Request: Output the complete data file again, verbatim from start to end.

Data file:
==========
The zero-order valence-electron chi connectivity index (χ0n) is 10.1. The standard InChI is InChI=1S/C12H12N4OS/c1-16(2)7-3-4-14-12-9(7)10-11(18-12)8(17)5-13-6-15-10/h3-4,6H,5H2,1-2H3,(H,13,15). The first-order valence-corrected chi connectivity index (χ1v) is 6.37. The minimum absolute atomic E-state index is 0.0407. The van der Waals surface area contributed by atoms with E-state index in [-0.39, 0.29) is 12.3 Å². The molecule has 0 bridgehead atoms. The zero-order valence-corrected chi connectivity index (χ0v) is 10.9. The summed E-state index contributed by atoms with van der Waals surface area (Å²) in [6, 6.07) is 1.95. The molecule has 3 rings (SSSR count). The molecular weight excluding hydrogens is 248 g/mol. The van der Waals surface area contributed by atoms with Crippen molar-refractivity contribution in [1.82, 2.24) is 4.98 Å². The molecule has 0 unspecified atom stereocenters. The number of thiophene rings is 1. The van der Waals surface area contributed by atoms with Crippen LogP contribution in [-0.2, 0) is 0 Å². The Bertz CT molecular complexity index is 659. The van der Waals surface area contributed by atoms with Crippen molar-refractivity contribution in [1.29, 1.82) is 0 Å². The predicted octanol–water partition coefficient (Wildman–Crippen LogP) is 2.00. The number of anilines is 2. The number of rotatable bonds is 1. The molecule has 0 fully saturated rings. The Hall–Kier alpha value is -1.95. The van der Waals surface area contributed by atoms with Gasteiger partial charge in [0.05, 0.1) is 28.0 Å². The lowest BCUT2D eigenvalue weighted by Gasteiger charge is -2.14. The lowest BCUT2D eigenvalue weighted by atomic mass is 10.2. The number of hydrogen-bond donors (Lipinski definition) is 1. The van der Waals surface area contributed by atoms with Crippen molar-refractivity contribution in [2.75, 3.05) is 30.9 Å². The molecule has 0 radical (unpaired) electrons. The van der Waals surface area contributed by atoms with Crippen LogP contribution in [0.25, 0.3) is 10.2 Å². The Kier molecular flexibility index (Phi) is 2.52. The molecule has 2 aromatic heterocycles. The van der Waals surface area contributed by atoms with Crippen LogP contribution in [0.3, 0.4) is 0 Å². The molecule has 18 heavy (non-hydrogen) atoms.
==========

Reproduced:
The zero-order valence-electron chi connectivity index (χ0n) is 10.1. The standard InChI is InChI=1S/C12H12N4OS/c1-16(2)7-3-4-14-12-9(7)10-11(18-12)8(17)5-13-6-15-10/h3-4,6H,5H2,1-2H3,(H,13,15). The first-order valence-corrected chi connectivity index (χ1v) is 6.37. The minimum absolute atomic E-state index is 0.0407. The van der Waals surface area contributed by atoms with E-state index in [-0.39, 0.29) is 12.3 Å². The molecule has 0 bridgehead atoms. The zero-order valence-corrected chi connectivity index (χ0v) is 10.9. The summed E-state index contributed by atoms with van der Waals surface area (Å²) in [6, 6.07) is 1.95. The molecule has 3 rings (SSSR count). The molecular weight excluding hydrogens is 248 g/mol. The van der Waals surface area contributed by atoms with Crippen molar-refractivity contribution in [1.82, 2.24) is 4.98 Å². The molecule has 0 unspecified atom stereocenters. The number of thiophene rings is 1. The van der Waals surface area contributed by atoms with Crippen LogP contribution in [-0.2, 0) is 0 Å². The Bertz CT molecular complexity index is 659. The van der Waals surface area contributed by atoms with Crippen molar-refractivity contribution in [1.29, 1.82) is 0 Å². The predicted octanol–water partition coefficient (Wildman–Crippen LogP) is 2.00. The number of anilines is 2. The number of rotatable bonds is 1. The molecule has 0 fully saturated rings. The Hall–Kier alpha value is -1.95. The van der Waals surface area contributed by atoms with Gasteiger partial charge in [0.05, 0.1) is 28.0 Å². The lowest BCUT2D eigenvalue weighted by Gasteiger charge is -2.14. The lowest BCUT2D eigenvalue weighted by atomic mass is 10.2. The number of hydrogen-bond donors (Lipinski definition) is 1. The van der Waals surface area contributed by atoms with Crippen molar-refractivity contribution in [2.75, 3.05) is 30.9 Å². The molecule has 0 radical (unpaired) electrons. The van der Waals surface area contributed by atoms with Crippen LogP contribution in [0.25, 0.3) is 10.2 Å². The Kier molecular flexibility index (Phi) is 2.52. The molecule has 2 aromatic heterocycles. The van der Waals surface area contributed by atoms with Crippen LogP contribution in [0.3, 0.4) is 0 Å². The molecule has 18 heavy (non-hydrogen) atoms.